\[ P(\neg X) = 1 - P(X). \]

This function maps 0 to 1 and 1 to 0, is equal to its input only when \(P(X) = 0.5\), and associates an incremental shift in \(P(X)\) with an equal and opposite shift in \(P(\neg X)\). Moreover, we can see that the rule of double negation holds as expected:

\[ P(\neg \neg X) = 1 - P(\neg X) = 1 - (1 - P(X)) = P(X). \]


Suppose we are jointly contemplating the truth of two (or more) statements, such as

  • \(L\): Adam’s left eye is blue.

  • \(R\): Adam’s right eye is blue.

How should we assign a plausibility to the proposition that both of these statements are true, i.e., \(L \land R\)?

Can we write \(P(L \land R)\) simply in terms of our beliefs about each of these statements on their own, i.e., \(P(L)\) and \(P(R)\)? No! We’d be ignoring the possible dependence between the truth of \(L\) and the truth of \(R\). If a person’s left eye color always matched his right eye color1\(P(R \mid L) = 1\) — then we should be just as confident in \(L\) as we are in \(L \land R\), i.e.,

\[ P(L \land R) = P(L). \]

In contrast, if a person’s left eye color could never match his right eye color — \(P(R \mid L) = 0\) — then we know that, even if each statement is plausible on its own, \(L\) and \(R\) can’t both be true, i.e., \(P(L \land R) = 0\).

So we want to find a mathematical expression that scales \(P(L \land R)\) between 0 and \(P(L)\) based on how strongly we should believe in \(R\) once we know \(L\), aka \(P(R \mid L)\). As with negation, we want the strength of this conditional plausibility to smoothly interpolate between these bounds, such that we knew that someone’s right eye color matched his left eye color 50% of the time, then \(P(L \land R)\) cuts \(P(L)\) in half. Hopefully by now you see that the mathematical function we’re after is multiplication:

\[ P(L \land R) = P(L)P(R \mid L). \]

In other words, we can evaluate the plausibility of two statements together by sequentially evaluating the plausibility of the first statement and then evaluating the plausibility of the second statement given that the first statement is true.

Moreover, the order in which we evaluate these statements shouldn’t matter. In propositional logic, we know that the truth value of \(L \land R\) is the same as the truth value of \(R \land L\). So we should believe in them to the same degree, i.e., \(P(L \land R) = P(R \land L)\). This implies that we could just as well write the above expression by evaluating the plausibility of \(R\) first and then the plausibility of \(L\) given \(R\):

\[ P(L \land R) = P(R)P(L \mid R). \]

In turn, this implies that

\[ P(L)P(R \mid L) = P(R)P(L\mid R). \]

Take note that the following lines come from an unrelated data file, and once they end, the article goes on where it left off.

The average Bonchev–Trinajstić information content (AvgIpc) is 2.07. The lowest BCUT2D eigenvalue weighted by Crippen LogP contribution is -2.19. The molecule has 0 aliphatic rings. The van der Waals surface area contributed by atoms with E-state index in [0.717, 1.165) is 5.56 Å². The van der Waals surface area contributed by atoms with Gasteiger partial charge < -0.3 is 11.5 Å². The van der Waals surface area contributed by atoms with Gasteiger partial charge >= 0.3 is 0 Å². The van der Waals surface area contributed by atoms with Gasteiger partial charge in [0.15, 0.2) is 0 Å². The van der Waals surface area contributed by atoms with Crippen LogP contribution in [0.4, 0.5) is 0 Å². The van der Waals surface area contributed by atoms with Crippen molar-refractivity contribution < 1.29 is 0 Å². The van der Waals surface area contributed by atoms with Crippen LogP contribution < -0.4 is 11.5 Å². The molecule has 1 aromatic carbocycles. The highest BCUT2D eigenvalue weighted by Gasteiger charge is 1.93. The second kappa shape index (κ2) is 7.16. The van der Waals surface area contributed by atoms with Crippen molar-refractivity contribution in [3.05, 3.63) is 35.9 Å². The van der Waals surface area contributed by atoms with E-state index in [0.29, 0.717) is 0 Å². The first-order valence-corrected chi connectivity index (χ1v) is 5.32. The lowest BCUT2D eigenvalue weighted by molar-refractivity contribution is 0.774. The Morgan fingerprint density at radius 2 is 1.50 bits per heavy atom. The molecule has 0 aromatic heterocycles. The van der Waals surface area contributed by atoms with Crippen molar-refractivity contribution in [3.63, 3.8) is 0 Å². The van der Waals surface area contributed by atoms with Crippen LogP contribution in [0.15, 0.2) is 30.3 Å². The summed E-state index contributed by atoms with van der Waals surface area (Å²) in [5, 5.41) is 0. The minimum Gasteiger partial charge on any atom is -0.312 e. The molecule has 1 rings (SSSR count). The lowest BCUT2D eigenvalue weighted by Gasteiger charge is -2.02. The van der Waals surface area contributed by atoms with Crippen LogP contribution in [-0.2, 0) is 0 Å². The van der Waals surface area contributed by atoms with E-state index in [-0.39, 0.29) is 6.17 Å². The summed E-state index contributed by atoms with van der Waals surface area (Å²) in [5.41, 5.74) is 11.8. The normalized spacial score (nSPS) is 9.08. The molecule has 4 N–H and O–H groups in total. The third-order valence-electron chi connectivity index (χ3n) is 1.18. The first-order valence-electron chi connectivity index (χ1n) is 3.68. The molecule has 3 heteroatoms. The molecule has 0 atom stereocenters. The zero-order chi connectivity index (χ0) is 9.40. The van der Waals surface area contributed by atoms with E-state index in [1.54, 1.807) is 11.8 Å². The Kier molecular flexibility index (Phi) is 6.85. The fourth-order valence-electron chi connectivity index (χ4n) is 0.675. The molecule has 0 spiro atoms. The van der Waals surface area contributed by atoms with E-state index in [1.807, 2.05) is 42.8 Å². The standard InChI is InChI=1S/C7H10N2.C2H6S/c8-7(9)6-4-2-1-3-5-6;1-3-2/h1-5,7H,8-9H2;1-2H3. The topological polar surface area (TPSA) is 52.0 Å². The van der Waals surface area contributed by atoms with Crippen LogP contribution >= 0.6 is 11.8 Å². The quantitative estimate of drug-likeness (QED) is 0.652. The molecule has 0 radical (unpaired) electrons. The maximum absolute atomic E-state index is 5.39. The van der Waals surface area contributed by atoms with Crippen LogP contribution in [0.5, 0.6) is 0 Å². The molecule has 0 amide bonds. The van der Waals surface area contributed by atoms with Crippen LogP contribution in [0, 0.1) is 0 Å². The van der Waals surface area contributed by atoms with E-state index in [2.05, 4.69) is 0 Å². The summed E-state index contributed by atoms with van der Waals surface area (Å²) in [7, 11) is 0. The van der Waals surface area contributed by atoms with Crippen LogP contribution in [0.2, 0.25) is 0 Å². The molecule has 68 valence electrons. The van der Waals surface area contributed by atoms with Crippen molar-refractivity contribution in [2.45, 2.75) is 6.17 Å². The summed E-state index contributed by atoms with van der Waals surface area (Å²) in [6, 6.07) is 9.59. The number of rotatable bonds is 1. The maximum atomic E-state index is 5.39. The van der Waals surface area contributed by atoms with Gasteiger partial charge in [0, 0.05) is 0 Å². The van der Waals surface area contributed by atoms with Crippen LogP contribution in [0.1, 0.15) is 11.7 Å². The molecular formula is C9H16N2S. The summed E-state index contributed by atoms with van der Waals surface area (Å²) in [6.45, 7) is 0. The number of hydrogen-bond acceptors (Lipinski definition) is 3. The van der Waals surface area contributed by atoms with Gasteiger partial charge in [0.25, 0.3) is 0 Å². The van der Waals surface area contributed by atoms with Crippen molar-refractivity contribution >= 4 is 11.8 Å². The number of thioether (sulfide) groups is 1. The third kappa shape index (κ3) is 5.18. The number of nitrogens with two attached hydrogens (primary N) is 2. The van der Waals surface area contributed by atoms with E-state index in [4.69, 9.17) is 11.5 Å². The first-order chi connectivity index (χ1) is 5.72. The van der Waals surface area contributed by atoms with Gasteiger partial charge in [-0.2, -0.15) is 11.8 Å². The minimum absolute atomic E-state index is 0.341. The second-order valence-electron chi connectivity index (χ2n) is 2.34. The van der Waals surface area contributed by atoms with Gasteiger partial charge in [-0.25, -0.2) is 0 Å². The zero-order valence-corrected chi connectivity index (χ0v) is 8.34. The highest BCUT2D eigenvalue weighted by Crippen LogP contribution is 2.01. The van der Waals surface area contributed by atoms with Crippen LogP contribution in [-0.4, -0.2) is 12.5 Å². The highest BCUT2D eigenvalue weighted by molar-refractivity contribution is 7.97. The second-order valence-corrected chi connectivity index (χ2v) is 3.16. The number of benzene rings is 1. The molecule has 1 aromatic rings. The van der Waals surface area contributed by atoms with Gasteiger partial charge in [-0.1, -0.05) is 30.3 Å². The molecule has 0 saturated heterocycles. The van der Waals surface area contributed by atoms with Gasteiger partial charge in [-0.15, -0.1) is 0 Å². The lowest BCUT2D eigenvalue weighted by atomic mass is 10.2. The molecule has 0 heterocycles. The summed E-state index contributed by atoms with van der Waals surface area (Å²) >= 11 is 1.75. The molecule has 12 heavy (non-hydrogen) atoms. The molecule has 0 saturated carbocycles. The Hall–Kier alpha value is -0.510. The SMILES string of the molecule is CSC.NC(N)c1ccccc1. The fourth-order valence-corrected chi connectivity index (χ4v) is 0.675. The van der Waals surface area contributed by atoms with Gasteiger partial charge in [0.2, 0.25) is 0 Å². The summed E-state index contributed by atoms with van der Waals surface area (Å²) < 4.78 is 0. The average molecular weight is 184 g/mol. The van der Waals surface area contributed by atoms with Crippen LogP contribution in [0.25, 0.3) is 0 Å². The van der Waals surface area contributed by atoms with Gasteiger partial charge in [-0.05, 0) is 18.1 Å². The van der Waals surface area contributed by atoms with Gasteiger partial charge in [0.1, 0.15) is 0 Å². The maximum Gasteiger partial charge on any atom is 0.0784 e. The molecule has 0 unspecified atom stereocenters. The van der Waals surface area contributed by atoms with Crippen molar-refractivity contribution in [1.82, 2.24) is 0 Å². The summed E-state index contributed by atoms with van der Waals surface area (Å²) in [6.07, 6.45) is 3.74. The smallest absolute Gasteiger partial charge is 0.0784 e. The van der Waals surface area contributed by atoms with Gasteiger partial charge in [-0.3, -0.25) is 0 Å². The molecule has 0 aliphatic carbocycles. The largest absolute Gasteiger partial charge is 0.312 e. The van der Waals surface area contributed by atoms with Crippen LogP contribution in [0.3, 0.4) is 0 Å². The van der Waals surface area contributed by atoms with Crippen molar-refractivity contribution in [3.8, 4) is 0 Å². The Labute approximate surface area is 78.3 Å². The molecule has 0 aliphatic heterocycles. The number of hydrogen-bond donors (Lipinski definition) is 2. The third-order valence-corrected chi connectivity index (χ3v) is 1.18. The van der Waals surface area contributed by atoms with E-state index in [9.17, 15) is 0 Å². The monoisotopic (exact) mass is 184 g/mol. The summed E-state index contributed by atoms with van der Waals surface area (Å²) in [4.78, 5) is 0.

If we move \(P(L)\) to the right-hand side, we derive one of the most important formulas in probability theory, Bayes’ theorem:

\[ P(R \mid L) = \frac{P(R)P(L \mid R)}{P(L)}. \]

In the case of eye color, this theorem is not so useful. But it’s incredibly useful if \(R\) is some hypothesis we want to evaluate and \(L\) is some data that we’ve recently learned about — a topic for another time.


In deriving the plausibility of a conjunction of two statements, we’ve seen that it is essential to consider the informational dependence between these conjuncts. We can’t just consider \(P(L)\) and \(P(R)\) separately; we need to know \(P(R \mid L)\) or \(P(L \mid R)\), depending on the order in which we’re evaluating statements. Sometimes, though, knowing the truth of one statement doesn’t change our belief about the truth of the other statement, e.g., \(P(R) = P(R \mid L)\). For example, knowing my left eye color probably doesn’t change our belief about some other random person’s left eye color. When this is the case, we say that \(L\) and \(R\) are independent.

But the concept of independence is a bit more nuanced. Recall that the plausibility we assign to a statement is always at least implicitly assessed in the context of some background knowledge \(K\). Thus, we should think of independence as dependent on this knowledge. \(L\) and \(R\) are conditionally independent if

\[ P(R \mid K) = P(R \mid L,K). \]

But this relationship could change if our background knowledge changes. For example, suppose I’m on an alien planet in which I observe that one of the aliens has a left eye that’s orange. Does this increase my belief that another random alien’s left eye will also be orange? Yes, because I don’t know anything about the general composition of these aliens’ eye colors, so learning that one alien’s eyes are orange should increase my belief that other aliens have orange eyes. In contrast, here on planet Earth, my knowledge of the statistics of human eye colors renders my eye color and the eye color of some other random person conditionally independent.

Even weirder, sometimes new information can create conditional dependence. For example, perhaps you start with the belief that my left eye color and Cindy’s left eye color are independent, but later learn that we’re both in a special club in which everyone is required to have the same eye color. Now if you learn that my left eye is blue, you should come to believe that it’s very likely that Cindy’s left eye is also blue. That is, these statements are highly dependent once we condition on knowledge about the special club.


Technically speaking, we can now define the plausibility of any compound logical statement in terms of the plausibility of each of its individual statements. Once we’ve learned rules for how to deal with “and” and “not,” we can write any statement with “or” in terms of these other two operations. Specifically,